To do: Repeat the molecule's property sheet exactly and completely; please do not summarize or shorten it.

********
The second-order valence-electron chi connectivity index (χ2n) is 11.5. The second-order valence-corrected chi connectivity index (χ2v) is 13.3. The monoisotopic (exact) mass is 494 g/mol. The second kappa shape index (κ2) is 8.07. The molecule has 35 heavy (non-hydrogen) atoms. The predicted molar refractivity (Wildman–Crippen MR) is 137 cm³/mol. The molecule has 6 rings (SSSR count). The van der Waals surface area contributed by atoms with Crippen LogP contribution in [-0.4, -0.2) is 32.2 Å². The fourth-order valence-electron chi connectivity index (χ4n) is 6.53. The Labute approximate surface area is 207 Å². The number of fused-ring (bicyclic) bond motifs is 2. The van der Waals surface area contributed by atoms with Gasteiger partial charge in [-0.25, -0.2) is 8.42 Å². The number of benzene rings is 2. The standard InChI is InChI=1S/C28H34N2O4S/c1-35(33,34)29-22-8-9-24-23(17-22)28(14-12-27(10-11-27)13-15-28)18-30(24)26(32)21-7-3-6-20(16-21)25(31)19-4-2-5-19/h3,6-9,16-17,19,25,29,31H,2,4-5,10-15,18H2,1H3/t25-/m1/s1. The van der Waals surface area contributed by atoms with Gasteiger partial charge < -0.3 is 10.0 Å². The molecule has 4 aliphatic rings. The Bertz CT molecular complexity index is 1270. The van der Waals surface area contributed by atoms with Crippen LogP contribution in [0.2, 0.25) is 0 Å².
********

The second-order valence-electron chi connectivity index (χ2n) is 11.5. The second-order valence-corrected chi connectivity index (χ2v) is 13.3. The monoisotopic (exact) mass is 494 g/mol. The second kappa shape index (κ2) is 8.07. The molecule has 35 heavy (non-hydrogen) atoms. The predicted molar refractivity (Wildman–Crippen MR) is 137 cm³/mol. The molecule has 6 rings (SSSR count). The van der Waals surface area contributed by atoms with Crippen LogP contribution in [-0.4, -0.2) is 32.2 Å². The fourth-order valence-electron chi connectivity index (χ4n) is 6.53. The Labute approximate surface area is 207 Å². The number of fused-ring (bicyclic) bond motifs is 2. The van der Waals surface area contributed by atoms with Gasteiger partial charge in [-0.25, -0.2) is 8.42 Å². The number of benzene rings is 2. The standard InChI is InChI=1S/C28H34N2O4S/c1-35(33,34)29-22-8-9-24-23(17-22)28(14-12-27(10-11-27)13-15-28)18-30(24)26(32)21-7-3-6-20(16-21)25(31)19-4-2-5-19/h3,6-9,16-17,19,25,29,31H,2,4-5,10-15,18H2,1H3/t25-/m1/s1. The van der Waals surface area contributed by atoms with Gasteiger partial charge < -0.3 is 10.0 Å². The molecule has 4 aliphatic rings. The Bertz CT molecular complexity index is 1270. The van der Waals surface area contributed by atoms with Crippen LogP contribution in [0.2, 0.25) is 0 Å².